Posted by: gdevi | January 27, 2016

English 220: Gilgamesh

chez Jake.

Both Nic and Michael had to work today and Jake’s regular babysitter could not be there today. Since Nic and I teach at opposite times, after I finished my classes and office hours, I went over to Nic’s house and spent the afternoon and early evening with little Jake. Jake is not yet three, but he is as tall as a 4 or 5 year old. It was very sweet; Jake and Aunt G. played all kinds of games. Jake took all of his toys out: we made many many blocks and building sets; shot a few hoops in the toy basketball hoop; I taught him how to hold a baseball bat; helped him ride his bike inside the house. It was like Stephen King’s Shining; Jake dashing through the corridors on his little tricycle and me following behind.  Then we played Jake’s favorite game where he goes inside the tent and I have to look for him and find him. He is very smart. He calls all vehicles “truck.” So he took out an ambulance and said “truck.” So I said, yes, truck, but an ambulance. Can you say ambulance, I asked Jake. Ambulance takes people who have boo boos to the hospital, I told him. So Jake immediately said, “Nana.” He calls his regular babysitter “Nana.” When I told Nic this when she came back from teaching she told me that they had told him that Nana was sick and that she had to go to the hospital. Isn’t that great? He has started to put phrases together. Then Jake drank milk and snacked on cheerios. Afterwards Jake rode around on his bike and I had to follow him behind saying “I am gonna catch you, Jake!” He laughed and laughed. That was our final game. Nic told me that she could hear Jake’s laugh all the way out to the garage. Very sweet boy!

Now I am going to eat my favorite pizza — feta, spinach, roasted red pepper and lots of anchovies–I love anchovies–and grade.


English 220

Dr. Devi

Gilgamesh – Tablets 1, II, III Notes

But first, listen to the Hurrian hymn #6, the earliest piece of music melody in the world found notated in cuneiform tablets from ancient Sumeria, circa 1400 BCE, discovered in the palace of Ugarit in modern Syria in the 1950s. Hurrian Hymn #6 is a hymn to the goddess Nikkal, wife of the moon god, and goddess of orchards.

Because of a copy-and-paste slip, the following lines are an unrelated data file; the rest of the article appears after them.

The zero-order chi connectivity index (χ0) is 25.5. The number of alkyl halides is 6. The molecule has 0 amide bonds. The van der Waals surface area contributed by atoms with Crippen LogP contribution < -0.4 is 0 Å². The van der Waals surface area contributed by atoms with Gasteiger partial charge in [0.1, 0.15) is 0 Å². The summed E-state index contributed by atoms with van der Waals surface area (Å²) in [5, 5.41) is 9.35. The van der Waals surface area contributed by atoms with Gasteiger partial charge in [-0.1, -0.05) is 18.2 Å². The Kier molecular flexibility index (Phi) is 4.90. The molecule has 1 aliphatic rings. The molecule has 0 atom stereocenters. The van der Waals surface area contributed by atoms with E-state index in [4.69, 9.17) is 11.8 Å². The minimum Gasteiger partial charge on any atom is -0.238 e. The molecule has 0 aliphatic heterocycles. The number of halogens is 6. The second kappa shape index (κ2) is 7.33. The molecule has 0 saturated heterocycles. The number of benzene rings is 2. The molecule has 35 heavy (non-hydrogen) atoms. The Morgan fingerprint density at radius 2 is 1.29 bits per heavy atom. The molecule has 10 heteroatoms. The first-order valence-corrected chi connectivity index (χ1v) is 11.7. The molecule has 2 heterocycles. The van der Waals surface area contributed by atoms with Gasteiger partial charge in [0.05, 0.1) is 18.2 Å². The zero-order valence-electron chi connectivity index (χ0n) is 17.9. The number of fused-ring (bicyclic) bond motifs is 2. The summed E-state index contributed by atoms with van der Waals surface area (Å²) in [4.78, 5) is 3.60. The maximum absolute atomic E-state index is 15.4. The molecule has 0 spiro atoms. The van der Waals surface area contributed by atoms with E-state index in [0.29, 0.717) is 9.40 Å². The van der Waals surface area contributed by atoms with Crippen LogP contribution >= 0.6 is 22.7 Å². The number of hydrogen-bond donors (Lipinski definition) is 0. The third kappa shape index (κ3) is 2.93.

Dates: Poems based on the life and events attributed to the historical Sumerian king Gilgamesh (2700 BCE) were in circulation from 2100 BCE in the ancient near east for a very long time. Canonical text of Gilgamesh, the epic, evolved between 1900-250 BCE; popular throughout ancient near east in the second millennium; rediscovered in the nineteenth century by the English explorer Austen Henry Layard in Nineveh; British museum curator George Smith discovered the tablets to contain the earliest description of a world destroying Great Flood dated long before the Biblical account of a flood (8 BCE-7BCE);  Gilgamesh written in cuneiform tablets (first written literature; not orally transmitted like the Greek epics that are the basis of alphabet literature); the cuneiform tablets contain missing text and gaps

Older than either the Bible or the Greek epics, Gilgamesh contains the first written account of a Great Flood that destroyed the whole world in the story of Utnapishtim and his wife who became the sole survivors of the flood and who offer to confer immortality to Gilgamesh

Older than either the Bible or the Greek epics, Gilgamesh contains the first written account of a serpent who steals the magical plant of immortality for itself after tricking Gilgamesh

Three versions of Gilgamesh: Old Babylonian, Eleven-tablet version, Twelve-tablet version; earlier Sumerian text and later Akkadian text;  Ishtar and Utnapishtim stories were later additions; definitive version by Babylonian priest Sin Lequi Unninni (1200 BCE– Eleven Tablet version). We are reading the Eleven-Tablet version

Epic: From Greek epos – word, speech, song from Proto Indo-European root wakwe– or word; epic is an elevated speech or song; written in metrical poetic form; contains panoramic action; human and divine characters; natural and supernatural events and settings; usually narrates the lives and adventures of the past heroes of a nation; consolidates national characteristics and virtues

Style: repetition with variation; formulaic expressions; parallels and contrasts; mnemonic devices for recitation; contains several different speech registers of ancient Sumerian, Babylonian and Akkadian


Gilgamesh: Priest-king of ancient Uruk (circa 2700 BCE); half human and half divine–Lugalbanda (father-mortal) and Ninsun (mother-goddess/immortal)

Ninsun: wild cow; mother of Gilgamesh

Lugalbanda: human father of Gilgamesh

Enkidu: King of the wilderness and animals; friend to Gilgamesh

Shambhat: the prostitute

Shamash: Sun God (you can hear the cognate in Arabic and Persian “Shams,” or Sun)

Humbaba: giant who lives in the Cedar Forest and guards it for Enlil, god of the earth

Ishtar: Sumerian goddess who wants revenge on Gilgamesh and Enkidu for killing the Bull of Heaven; patron of Eanna

Anu: Sky god

Aruru: Goddess of Birth

Utanapishtim: sole survivor of the Great Flood

Questions for study:

Tablet 1, 2, 3

What are the qualities associated with Gilgamesh? with Enkidu?

How does the poem present the friendship between Gilgamesh and Enkidu?

How does the epic allegorize the contest between civilization versus wilderness?

What functions do the characters of the prostitute, the hunter and the shepherd play in the story?

What is the dramatic conflict with which Gilgamesh opens?

What is the narrative function of dreams in this tablet? Why do characters know things before they have happened?

Who is Humbaba? What is his role in the evolving story of Gilgamesh and Enkidu?

What is Gilgamesh’s objective in fighting Humbaba?

How does the poem present gods and goddesses and their interactions with humans in the story?



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